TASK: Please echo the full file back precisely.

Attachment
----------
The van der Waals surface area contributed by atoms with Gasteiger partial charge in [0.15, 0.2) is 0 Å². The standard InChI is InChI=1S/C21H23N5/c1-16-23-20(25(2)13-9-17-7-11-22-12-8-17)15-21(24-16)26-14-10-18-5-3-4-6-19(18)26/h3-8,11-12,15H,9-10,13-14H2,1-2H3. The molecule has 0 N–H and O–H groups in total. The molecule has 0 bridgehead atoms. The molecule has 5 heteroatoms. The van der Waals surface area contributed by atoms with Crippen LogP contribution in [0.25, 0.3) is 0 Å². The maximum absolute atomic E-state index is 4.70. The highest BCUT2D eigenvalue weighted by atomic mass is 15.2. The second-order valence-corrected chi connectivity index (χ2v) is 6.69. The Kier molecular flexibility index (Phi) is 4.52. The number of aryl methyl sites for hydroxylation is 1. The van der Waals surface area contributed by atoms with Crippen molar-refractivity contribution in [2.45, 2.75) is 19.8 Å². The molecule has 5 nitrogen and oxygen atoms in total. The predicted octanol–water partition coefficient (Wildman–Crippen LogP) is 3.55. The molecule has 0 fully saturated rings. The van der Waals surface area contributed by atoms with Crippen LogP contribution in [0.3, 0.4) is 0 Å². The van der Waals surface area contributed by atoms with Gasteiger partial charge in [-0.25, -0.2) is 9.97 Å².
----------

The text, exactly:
The van der Waals surface area contributed by atoms with Gasteiger partial charge in [0.15, 0.2) is 0 Å². The standard InChI is InChI=1S/C21H23N5/c1-16-23-20(25(2)13-9-17-7-11-22-12-8-17)15-21(24-16)26-14-10-18-5-3-4-6-19(18)26/h3-8,11-12,15H,9-10,13-14H2,1-2H3. The molecule has 0 N–H and O–H groups in total. The molecule has 0 bridgehead atoms. The molecule has 5 heteroatoms. The van der Waals surface area contributed by atoms with Crippen LogP contribution in [0.25, 0.3) is 0 Å². The maximum absolute atomic E-state index is 4.70. The highest BCUT2D eigenvalue weighted by atomic mass is 15.2. The second-order valence-corrected chi connectivity index (χ2v) is 6.69. The Kier molecular flexibility index (Phi) is 4.52. The number of aryl methyl sites for hydroxylation is 1. The van der Waals surface area contributed by atoms with Crippen molar-refractivity contribution in [2.45, 2.75) is 19.8 Å². The molecule has 5 nitrogen and oxygen atoms in total. The predicted octanol–water partition coefficient (Wildman–Crippen LogP) is 3.55. The molecule has 0 fully saturated rings. The van der Waals surface area contributed by atoms with Crippen LogP contribution in [0.3, 0.4) is 0 Å². The van der Waals surface area contributed by atoms with Gasteiger partial charge in [-0.25, -0.2) is 9.97 Å².